Six members of the society sit in a row, each singing a different song. All are ugly and elderly except one lady who turns to her neighbour singing, “In sweetest harmony we live.” The latter, almost bald, sits on the extreme left, singing, “Time has not thinn’d my flowing hair.” A fat, ugly lady bawls towards her left hand neighbour: “Encompass’d in [an] angels frame.” He sings to her: “Together let us ran[ge] the fields.” A man with closed eyes from which tears fall, sings: “Said a smile to a tear what cause have you hear.” A gouty, old naval officer on the extreme right sings: “Oh exquisite harmony!! Music has charms to soften rocks and bend the knotted oak.” A dishevelled footman with a bottle in his coat-pocket walks from the right, tilting his salver of glasses so that they fall on a squalling cat. He sings tipsily: “From night till morn I take my glass I hopes to forget my Chloe!!” A dog on the left howls.
An elderly man plays his harp on a hillside surrounded by couples and children. In the distance are mountains and a tower.
Title from the first line of the four-line poem printed below the image.Title continues: “… That not a mountain rears his head unsung. And many an amorous, many a humourous lay, which many a bard had changed many a day.”
Frontispiece to: Jones, E. Bardic Museum. Musical and poetical relicks of the Welsh Bards, v. 2. London : For the author, 1802
Title: The power of conscience exemplified in the genuine and extraordinary confession of Thomas Bedworth : delivered to one of the principal officers of Newgate the night before his execution on September 18, 1815, for the murder of Elizabeth Beesmore in Drury lane : relating his horrible sufferings until compelled to surrender to public justice by the constant supernatural visitations of the murdered woman, and the frequent appearance of her apparition : from the original paper now in the possession of the publisher : including interesting particulars of Bedworth’s former life, his behaviour before execution, and an original and full report of the common serjeant’s address on passing sentence.
Title: A proposal for regulating the nightly watch within the city and liberty of Westminster, and to make those that are now of little service, and a great burthen upon the housholders, the most useful men and the best night-guard in the kingdom ; and to prevent the frequent robberies and riots committed in the streets.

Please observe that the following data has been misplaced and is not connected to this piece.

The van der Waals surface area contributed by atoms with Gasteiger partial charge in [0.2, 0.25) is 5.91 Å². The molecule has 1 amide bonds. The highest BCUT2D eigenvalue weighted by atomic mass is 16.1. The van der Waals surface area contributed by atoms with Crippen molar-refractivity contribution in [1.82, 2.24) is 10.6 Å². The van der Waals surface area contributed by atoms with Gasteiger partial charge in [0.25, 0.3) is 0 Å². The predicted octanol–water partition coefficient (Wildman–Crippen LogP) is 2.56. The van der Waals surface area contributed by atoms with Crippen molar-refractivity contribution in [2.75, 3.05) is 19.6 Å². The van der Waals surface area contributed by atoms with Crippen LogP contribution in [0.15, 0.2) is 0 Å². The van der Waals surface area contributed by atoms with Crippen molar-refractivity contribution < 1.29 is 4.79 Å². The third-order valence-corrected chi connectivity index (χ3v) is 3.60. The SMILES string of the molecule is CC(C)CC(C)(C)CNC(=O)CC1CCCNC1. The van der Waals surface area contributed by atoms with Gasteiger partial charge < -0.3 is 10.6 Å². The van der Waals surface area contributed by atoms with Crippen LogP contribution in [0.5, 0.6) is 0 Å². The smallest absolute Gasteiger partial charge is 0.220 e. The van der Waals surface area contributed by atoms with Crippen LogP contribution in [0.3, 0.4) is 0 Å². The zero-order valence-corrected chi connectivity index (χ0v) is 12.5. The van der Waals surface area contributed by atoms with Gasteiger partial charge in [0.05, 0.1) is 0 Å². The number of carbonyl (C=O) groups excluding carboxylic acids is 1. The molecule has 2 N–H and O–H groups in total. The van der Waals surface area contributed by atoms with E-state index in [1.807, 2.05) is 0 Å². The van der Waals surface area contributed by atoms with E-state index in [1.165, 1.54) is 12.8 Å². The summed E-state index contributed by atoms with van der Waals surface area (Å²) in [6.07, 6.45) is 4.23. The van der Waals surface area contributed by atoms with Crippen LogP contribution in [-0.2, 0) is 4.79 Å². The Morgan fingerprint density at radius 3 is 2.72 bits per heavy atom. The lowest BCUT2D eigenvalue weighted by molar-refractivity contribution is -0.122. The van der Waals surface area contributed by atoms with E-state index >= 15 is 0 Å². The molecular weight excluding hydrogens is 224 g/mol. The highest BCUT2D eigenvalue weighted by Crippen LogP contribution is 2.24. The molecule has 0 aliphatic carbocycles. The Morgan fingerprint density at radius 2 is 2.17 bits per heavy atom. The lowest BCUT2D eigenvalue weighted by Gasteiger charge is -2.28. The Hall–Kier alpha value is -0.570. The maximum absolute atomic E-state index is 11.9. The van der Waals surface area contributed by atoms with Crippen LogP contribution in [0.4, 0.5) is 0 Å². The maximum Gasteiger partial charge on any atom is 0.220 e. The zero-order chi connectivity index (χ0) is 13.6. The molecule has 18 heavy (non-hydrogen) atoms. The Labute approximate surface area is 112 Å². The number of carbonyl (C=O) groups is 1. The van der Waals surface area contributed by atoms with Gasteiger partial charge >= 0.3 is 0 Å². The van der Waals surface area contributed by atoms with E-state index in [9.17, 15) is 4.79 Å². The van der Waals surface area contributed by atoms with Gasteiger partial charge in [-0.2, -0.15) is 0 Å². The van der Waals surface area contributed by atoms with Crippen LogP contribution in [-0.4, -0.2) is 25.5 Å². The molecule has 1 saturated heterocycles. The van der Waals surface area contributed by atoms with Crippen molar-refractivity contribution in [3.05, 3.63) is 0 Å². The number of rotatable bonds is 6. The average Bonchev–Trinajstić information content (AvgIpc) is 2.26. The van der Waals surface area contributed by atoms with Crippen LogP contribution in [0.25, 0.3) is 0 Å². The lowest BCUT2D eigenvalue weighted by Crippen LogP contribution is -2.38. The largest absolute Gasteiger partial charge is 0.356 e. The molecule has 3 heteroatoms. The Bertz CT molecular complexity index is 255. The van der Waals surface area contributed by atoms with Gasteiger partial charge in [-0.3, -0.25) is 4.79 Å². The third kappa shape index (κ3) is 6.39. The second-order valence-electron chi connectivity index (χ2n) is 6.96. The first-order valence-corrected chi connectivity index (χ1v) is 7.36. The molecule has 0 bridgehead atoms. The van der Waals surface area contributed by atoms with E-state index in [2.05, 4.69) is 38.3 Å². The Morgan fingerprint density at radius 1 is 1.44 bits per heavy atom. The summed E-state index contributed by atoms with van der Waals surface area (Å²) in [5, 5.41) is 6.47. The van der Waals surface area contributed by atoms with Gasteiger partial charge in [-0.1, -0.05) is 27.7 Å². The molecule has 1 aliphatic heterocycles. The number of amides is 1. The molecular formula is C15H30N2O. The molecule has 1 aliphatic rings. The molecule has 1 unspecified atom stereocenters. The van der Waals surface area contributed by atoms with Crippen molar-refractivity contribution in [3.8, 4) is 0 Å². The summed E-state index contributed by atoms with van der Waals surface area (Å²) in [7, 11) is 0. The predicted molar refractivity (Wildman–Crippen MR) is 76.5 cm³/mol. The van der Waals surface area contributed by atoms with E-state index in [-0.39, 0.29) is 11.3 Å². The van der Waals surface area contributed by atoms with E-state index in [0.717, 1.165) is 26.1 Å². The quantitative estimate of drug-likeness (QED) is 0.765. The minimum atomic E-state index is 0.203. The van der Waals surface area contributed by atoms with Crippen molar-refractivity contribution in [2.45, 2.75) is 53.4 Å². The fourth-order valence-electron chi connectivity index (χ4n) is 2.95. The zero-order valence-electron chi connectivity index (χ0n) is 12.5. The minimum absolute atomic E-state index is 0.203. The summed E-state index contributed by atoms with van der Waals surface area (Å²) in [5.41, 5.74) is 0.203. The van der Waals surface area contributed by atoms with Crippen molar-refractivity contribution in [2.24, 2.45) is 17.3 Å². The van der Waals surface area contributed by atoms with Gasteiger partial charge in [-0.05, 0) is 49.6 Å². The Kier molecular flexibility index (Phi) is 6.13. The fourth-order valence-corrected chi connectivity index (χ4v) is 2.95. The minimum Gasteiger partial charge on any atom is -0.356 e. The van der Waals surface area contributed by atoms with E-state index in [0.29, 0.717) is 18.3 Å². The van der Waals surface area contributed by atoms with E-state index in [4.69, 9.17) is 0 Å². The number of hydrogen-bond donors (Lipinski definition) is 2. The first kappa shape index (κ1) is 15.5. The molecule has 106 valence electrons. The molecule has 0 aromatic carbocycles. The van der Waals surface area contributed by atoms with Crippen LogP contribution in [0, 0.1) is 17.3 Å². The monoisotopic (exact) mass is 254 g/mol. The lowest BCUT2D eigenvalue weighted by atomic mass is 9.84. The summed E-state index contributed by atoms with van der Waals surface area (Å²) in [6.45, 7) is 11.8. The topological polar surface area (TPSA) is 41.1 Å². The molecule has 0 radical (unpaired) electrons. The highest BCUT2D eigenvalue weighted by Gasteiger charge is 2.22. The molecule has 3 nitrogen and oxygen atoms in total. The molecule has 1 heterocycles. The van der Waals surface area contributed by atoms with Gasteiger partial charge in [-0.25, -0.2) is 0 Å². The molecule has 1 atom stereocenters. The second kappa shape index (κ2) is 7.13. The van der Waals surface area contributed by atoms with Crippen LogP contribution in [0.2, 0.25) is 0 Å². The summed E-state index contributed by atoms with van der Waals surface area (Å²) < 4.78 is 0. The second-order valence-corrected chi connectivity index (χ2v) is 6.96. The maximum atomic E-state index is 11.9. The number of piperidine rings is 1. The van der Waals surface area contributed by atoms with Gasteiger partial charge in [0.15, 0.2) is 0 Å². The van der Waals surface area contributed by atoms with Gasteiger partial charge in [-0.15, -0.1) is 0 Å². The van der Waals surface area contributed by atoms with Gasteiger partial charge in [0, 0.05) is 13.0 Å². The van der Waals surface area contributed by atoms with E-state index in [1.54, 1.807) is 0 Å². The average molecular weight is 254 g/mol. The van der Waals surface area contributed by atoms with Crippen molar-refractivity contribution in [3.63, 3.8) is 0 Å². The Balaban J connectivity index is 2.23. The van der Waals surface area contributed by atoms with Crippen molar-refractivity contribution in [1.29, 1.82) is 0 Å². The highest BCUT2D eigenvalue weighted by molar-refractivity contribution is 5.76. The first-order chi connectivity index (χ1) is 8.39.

An account of the execution of nine criminals on 1 December 1785: James Nesbitt, John Isaacs, George Manning alias Francis Hill, Michael Smith, William Powley, William Vandeput, Daniel East, James Beaman, and Francis Storer. The description of the crimes of each individual is followed by a moral in verse.
Title: Last dying speech and confession, life, character, and behaviour of the unfortunate malefactors, executed this day before the Debtors Door, Newgate : with a copy of the letter which Mr. Francis Storer sent to his wife and the verses which Mr. Vandeput wrote in his cell the night before he suffered.
Published: [London] : Printed and sold in Long-Lane, West Smithfield, [1785?]
Uniform Title: [Trials of Robert Watt and David Downie for high treason. 1794]
Title: The trials at large of Robert Watt, and David Downie, for high treason, : at the session of oyer and terminer, at Edinburgh, August 27th, September 3d, and Sept. 5th, 1794 ; at which they were both found guilty, and sentenced to be hanged, drawn, and quartered, on the 15th of October / taken in short hand by an English barrister.
Published: London : Printed for J. Ridgway, York Street, St James’s Square, MDCCXCIV 
Possibly Thomas Adams, solicitor, Alnwick, agent for the Duke of Northumberland and owner of Eshott Hall, south of Alnwick.
Title: To be sold by auction in the town-hall in Alnwick on the 17th, 18th, & 19th days of March inst., all the household furniture that belonged to Thomas Adams Esq., late of Alnwick aforesaid, deceased : consisting of four-post bedsteads and hangings with window curtains …
Published: Alnwick : Graham, printer 2nd March 1813.